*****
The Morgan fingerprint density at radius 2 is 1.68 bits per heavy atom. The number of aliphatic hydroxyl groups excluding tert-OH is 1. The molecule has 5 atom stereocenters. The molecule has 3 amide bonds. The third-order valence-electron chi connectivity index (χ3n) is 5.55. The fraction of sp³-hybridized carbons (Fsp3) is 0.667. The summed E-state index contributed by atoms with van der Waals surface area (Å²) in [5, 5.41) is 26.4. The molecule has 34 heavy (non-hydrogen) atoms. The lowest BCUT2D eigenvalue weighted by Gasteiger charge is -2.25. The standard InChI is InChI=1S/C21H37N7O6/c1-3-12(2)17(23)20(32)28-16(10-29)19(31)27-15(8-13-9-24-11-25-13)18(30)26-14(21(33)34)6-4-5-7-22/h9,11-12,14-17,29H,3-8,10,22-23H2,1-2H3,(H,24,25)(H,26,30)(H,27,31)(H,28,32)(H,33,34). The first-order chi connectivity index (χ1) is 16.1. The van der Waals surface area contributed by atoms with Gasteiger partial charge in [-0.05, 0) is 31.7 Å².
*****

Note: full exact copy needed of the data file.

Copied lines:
The Morgan fingerprint density at radius 2 is 1.68 bits per heavy atom. The number of aliphatic hydroxyl groups excluding tert-OH is 1. The molecule has 5 atom stereocenters. The molecule has 3 amide bonds. The third-order valence-electron chi connectivity index (χ3n) is 5.55. The fraction of sp³-hybridized carbons (Fsp3) is 0.667. The summed E-state index contributed by atoms with van der Waals surface area (Å²) in [5, 5.41) is 26.4. The molecule has 34 heavy (non-hydrogen) atoms. The lowest BCUT2D eigenvalue weighted by Gasteiger charge is -2.25. The standard InChI is InChI=1S/C21H37N7O6/c1-3-12(2)17(23)20(32)28-16(10-29)19(31)27-15(8-13-9-24-11-25-13)18(30)26-14(21(33)34)6-4-5-7-22/h9,11-12,14-17,29H,3-8,10,22-23H2,1-2H3,(H,24,25)(H,26,30)(H,27,31)(H,28,32)(H,33,34). The first-order chi connectivity index (χ1) is 16.1. The van der Waals surface area contributed by atoms with Gasteiger partial charge in [-0.05, 0) is 31.7 Å².